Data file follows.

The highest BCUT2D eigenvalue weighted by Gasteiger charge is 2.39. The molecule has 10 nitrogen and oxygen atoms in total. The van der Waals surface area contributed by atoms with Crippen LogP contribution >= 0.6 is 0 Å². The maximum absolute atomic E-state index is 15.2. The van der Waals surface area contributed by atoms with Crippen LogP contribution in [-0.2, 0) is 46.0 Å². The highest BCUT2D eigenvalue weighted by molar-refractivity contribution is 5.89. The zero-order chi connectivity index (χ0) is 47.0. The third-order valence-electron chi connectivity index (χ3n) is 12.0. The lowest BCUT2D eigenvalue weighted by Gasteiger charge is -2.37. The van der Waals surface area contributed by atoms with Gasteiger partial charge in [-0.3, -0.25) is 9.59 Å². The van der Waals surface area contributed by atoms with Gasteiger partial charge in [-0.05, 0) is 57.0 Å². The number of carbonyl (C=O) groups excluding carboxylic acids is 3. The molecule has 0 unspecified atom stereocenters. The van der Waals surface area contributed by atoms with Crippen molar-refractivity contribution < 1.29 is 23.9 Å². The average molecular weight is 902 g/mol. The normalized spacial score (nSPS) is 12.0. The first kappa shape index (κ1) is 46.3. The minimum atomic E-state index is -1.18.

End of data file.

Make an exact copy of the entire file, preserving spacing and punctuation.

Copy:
The highest BCUT2D eigenvalue weighted by Gasteiger charge is 2.39. The molecule has 10 nitrogen and oxygen atoms in total. The van der Waals surface area contributed by atoms with Crippen LogP contribution >= 0.6 is 0 Å². The maximum absolute atomic E-state index is 15.2. The van der Waals surface area contributed by atoms with Crippen LogP contribution in [-0.2, 0) is 46.0 Å². The highest BCUT2D eigenvalue weighted by molar-refractivity contribution is 5.89. The zero-order chi connectivity index (χ0) is 47.0. The third-order valence-electron chi connectivity index (χ3n) is 12.0. The lowest BCUT2D eigenvalue weighted by Gasteiger charge is -2.37. The van der Waals surface area contributed by atoms with Gasteiger partial charge in [-0.3, -0.25) is 9.59 Å². The van der Waals surface area contributed by atoms with Gasteiger partial charge in [-0.05, 0) is 57.0 Å². The number of carbonyl (C=O) groups excluding carboxylic acids is 3. The molecule has 0 unspecified atom stereocenters. The van der Waals surface area contributed by atoms with Crippen molar-refractivity contribution < 1.29 is 23.9 Å². The average molecular weight is 902 g/mol. The normalized spacial score (nSPS) is 12.0. The first kappa shape index (κ1) is 46.3. The minimum atomic E-state index is -1.18.